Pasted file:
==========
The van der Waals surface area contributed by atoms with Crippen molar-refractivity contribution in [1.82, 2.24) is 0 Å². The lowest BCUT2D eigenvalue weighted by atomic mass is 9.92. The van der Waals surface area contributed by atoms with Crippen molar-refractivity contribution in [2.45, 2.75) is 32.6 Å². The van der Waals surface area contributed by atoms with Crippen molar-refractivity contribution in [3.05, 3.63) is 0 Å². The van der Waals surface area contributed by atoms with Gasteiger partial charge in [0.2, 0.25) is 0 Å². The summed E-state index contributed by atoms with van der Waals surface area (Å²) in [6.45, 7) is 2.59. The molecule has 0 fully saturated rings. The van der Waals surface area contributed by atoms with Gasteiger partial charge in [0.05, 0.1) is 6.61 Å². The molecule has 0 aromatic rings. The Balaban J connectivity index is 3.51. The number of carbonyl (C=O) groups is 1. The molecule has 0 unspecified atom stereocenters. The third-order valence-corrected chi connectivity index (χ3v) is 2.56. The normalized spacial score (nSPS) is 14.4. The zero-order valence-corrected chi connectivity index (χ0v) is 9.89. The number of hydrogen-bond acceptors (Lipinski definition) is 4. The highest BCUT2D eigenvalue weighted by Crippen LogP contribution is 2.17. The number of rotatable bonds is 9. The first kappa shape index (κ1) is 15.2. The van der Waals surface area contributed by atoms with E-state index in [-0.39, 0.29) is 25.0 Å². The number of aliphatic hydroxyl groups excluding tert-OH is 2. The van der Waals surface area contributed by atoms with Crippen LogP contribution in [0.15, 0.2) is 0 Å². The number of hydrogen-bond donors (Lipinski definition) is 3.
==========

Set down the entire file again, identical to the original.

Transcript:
The van der Waals surface area contributed by atoms with Crippen molar-refractivity contribution in [1.82, 2.24) is 0 Å². The lowest BCUT2D eigenvalue weighted by atomic mass is 9.92. The van der Waals surface area contributed by atoms with Crippen molar-refractivity contribution in [2.45, 2.75) is 32.6 Å². The van der Waals surface area contributed by atoms with Crippen molar-refractivity contribution in [3.05, 3.63) is 0 Å². The van der Waals surface area contributed by atoms with Gasteiger partial charge in [0.2, 0.25) is 0 Å². The summed E-state index contributed by atoms with van der Waals surface area (Å²) in [6.45, 7) is 2.59. The molecule has 0 fully saturated rings. The van der Waals surface area contributed by atoms with Gasteiger partial charge in [0.05, 0.1) is 6.61 Å². The molecule has 0 aromatic rings. The Balaban J connectivity index is 3.51. The number of carbonyl (C=O) groups is 1. The molecule has 0 unspecified atom stereocenters. The third-order valence-corrected chi connectivity index (χ3v) is 2.56. The normalized spacial score (nSPS) is 14.4. The zero-order valence-corrected chi connectivity index (χ0v) is 9.89. The number of hydrogen-bond acceptors (Lipinski definition) is 4. The highest BCUT2D eigenvalue weighted by Crippen LogP contribution is 2.17. The number of rotatable bonds is 9. The first kappa shape index (κ1) is 15.2. The van der Waals surface area contributed by atoms with E-state index in [-0.39, 0.29) is 25.0 Å². The number of aliphatic hydroxyl groups excluding tert-OH is 2. The van der Waals surface area contributed by atoms with Crippen LogP contribution in [0.15, 0.2) is 0 Å². The number of hydrogen-bond donors (Lipinski definition) is 3.